A report of Harriet Tubman’s dream:
“She thought she was in a ‘wilderness sort of place, all full of rocks and bushes,’ when she saw a serpent raise its head among the rocks, and as it did so, it became the head of an old man with a long white beard, gazing at her ‘wishful like, just as if he were going to speak to me,’ and then two other heads rose up beside him, younger than he,—and as she stood looking at them, and wondering what they could want with her, a crowd of great men rushed in and struck down the younger heads, and then the head of the old man, still looking at her so ‘wishful.'”
After meeting John Brown in 1958, Tubman knew the dream to be of him, though she appreciated its import only after the failed raid on Harpers Ferry.
On the surface, it is a straightforwardly precognitive dream and as with most such dreams its meaning becomes clear only after the fact. And yet, alongside the precognitive element, there is a sacred and holy door, too. Tubman who flew like a bird through the material and spiritual worlds encountering the rising forces of the earth rising up, wearing the masks of the Browns. It’s a narrow crack, but through it we glimpse a long majestic root passage that descends into the orchestral depths, through which this historical moment becomes entangled with the sacred heart of the earth.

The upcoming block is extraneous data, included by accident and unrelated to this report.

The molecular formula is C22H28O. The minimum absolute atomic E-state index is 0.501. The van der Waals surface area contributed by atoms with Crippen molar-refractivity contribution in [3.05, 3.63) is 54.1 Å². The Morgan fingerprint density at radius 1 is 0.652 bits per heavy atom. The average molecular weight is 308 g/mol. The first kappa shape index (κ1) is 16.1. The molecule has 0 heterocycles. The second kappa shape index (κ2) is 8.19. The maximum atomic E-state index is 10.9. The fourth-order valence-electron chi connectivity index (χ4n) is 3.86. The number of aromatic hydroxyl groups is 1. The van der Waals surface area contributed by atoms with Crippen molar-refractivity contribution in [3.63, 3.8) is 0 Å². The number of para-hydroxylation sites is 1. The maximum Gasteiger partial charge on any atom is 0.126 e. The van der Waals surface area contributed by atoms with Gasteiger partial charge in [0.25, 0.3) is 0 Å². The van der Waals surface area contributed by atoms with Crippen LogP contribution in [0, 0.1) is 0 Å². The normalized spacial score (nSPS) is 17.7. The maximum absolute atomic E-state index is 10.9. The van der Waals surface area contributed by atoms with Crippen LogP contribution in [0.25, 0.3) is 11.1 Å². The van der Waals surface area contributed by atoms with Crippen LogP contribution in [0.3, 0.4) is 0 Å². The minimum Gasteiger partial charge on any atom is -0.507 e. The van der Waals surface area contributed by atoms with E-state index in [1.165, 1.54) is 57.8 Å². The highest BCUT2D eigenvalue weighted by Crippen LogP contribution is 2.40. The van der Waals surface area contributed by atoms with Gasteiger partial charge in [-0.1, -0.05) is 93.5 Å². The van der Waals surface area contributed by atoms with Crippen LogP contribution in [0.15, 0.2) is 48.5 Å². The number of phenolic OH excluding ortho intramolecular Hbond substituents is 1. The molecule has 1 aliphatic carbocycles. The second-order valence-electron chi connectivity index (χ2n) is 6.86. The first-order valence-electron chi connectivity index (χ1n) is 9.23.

The precognition as such isn’t all that important except as it bears witness to that wondrous entanglement of the saints across time and space, except as it forms part of the (mouldering) body for the gnosis. There is the fruitless precognition a fruitful soil for inspiration, for the self-immolating transformation that carries life beyond the merely lived.
The stars above in heaven are a’looking kindly down…
For those with eyes to see.